Squirrels are not domesticated and are not suited to be your pet. Wear gloves when handling wild babies. They can carry parasites and may be ill. They can also bite at a young age.
If the animal is an injured adult, it may be safest for you to cover it with a laundry basket or box with breathing holes in it to protect it, but leave it where you found it, thenlocate a rehabilitator or animal control operator to find help.)
WHAT TO DO FIRST?
TRY TO FIND MOMMY!
Try to reunite the baby or babies with their mom. If you have a good idea where the nest or tree with the nest is located you can give the mother the opportunity to retrieve her babies.
The old saying that mom won't take the babies back when a human touched them and she smells it, that's a MYTH.
DO NOT WORRY ABOUT IT!
If the babies (or baby) are warm, have not been exposed to a cat or dog and appear uninjured, we recommend giving her about 2-3 hours to come back for the babies. It all depends on daytime, location and temperature. Please use your own judgment. In any case, start looking for a wildlife rehabilitator during that time, just in case you have to call someone when the time is up.
Place the babies in a box and fasten the box to a tree branch or an area off the ground near the nest location. Make sure that the babies can’t get out of the box but the mother will be able to get in and get the babies.
If the babies still have their eyes closed, they will need a heat source to help them keep warm. Even on hot summer days baby squirrels can get chilled quickly.
A soda bottle filled with hot water and covered with a sock can be placed near the babies. Test to be sure the temperature is not too hot, and place a tee-shirt or pillow case around it to be sure it does not roll onto the babies.
Supervise the reunion attempt carefully but from a distance. Make sure the babies are safe from natural predators such as cats, dogs, hawks, crows, and snakes. But you must also remain out of mom's sight, so that she feels safe coming for the babies.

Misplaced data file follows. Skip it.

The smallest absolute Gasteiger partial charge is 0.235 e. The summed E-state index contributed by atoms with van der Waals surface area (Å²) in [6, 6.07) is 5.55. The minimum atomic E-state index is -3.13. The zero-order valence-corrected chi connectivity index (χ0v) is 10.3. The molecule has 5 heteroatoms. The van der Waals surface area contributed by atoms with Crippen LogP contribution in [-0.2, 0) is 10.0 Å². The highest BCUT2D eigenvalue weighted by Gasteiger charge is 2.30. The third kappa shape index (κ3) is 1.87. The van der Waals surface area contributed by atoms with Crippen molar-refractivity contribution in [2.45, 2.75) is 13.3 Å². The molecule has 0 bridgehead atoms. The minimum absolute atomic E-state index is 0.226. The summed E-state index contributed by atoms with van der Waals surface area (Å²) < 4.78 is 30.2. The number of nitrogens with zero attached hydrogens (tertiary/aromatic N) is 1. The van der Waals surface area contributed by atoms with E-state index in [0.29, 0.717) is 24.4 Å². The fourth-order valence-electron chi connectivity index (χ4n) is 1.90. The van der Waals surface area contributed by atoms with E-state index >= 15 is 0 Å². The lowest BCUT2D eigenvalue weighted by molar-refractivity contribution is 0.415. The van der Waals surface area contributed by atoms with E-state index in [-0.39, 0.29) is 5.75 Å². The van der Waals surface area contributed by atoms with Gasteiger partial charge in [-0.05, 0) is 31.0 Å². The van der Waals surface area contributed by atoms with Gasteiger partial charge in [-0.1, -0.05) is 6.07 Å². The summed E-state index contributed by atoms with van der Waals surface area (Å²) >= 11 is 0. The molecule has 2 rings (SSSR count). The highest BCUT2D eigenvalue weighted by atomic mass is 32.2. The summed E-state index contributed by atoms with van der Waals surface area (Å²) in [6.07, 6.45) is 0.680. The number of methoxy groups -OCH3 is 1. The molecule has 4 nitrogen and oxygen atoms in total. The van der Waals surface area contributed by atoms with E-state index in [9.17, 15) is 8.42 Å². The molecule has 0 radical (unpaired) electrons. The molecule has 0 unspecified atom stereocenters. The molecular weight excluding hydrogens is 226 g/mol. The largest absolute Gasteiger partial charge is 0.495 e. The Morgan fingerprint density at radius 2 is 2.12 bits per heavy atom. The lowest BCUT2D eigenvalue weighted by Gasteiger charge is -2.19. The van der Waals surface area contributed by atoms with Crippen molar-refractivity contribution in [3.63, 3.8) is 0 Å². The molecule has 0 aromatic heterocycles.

If the babies are found just before dark, DO NOT place them out for mom. She won’t be moving after dark. You can put them out in place as soon as the sun is up in the morning. If she is in the area she will start looking for them then.
Here are a few links where you can start looking for wildlife rehabilitators by US States:
You can also search online http://www.google.com Put in "squirrel rehabilitation" and your state and city. If no one picks up the phone, returns your call or gives you further instruction, it's time to do a little more.
For the Dallas Forth Worth Metroplex call the:
FREE Wildlife Conflict Resolution Hotline 972-234-WILD
If reuniting doesn’t work, then it's time to read on!
Wearing your gloves, put the baby or babies in a box that has soft cloths such as old tee shirts in the bottom for snuggling in. This box should be placed in a dark, warm and very quiet area indoors away from children and pets. The cloths will have to be changed often as they get soiled. Make sure the cloths that you use do not have loose strings or loops that the animal’s fingers, legs, or teeth could get caught up on. Terrycloth is not recommended for use.
The baby should feel warm to the touch. If it feels cold, place a heating pad under half of the box. Set it on low. If you do not have a heating pad, you can use a hot water bottle wrapped in a tee shirt. You can make one by filling an empty soda bottle with hot water. Make sure it doesn’t leak, then put it in a sock and put it in the box next to the babies. Arrange a tee shirt or other soft cloth near it to be sure it doesn’t roll onto the babies. Whatever heat source you use, keep checking the temperature to make sure the babies are kept warm and comfortable.
While you are warming the baby you can examine him for any injuries. Any bone breaks will have to be treated by a veterinarian. Open wounds must be washed thoroughly and dressed with an antibiotic cream.
Listed below are common health problems you may come across. If you do encounter any of the listed circumstances below they will need to be taken care of right away. If possible, get the animal to a veterinarian or an experienced wildlife rehabilitator immediately. In case you cannot get the assistance you need, I have listed ways to help the animal.
This is very common when animals first arrive.
To test for dehydration, lightly pinch the skin over the shoulders.
If it stays tented for a couple of seconds then the animal is dehydrated and fluids must be replenished. It is always best to assume that any orphan baby is dehydrated to some degree.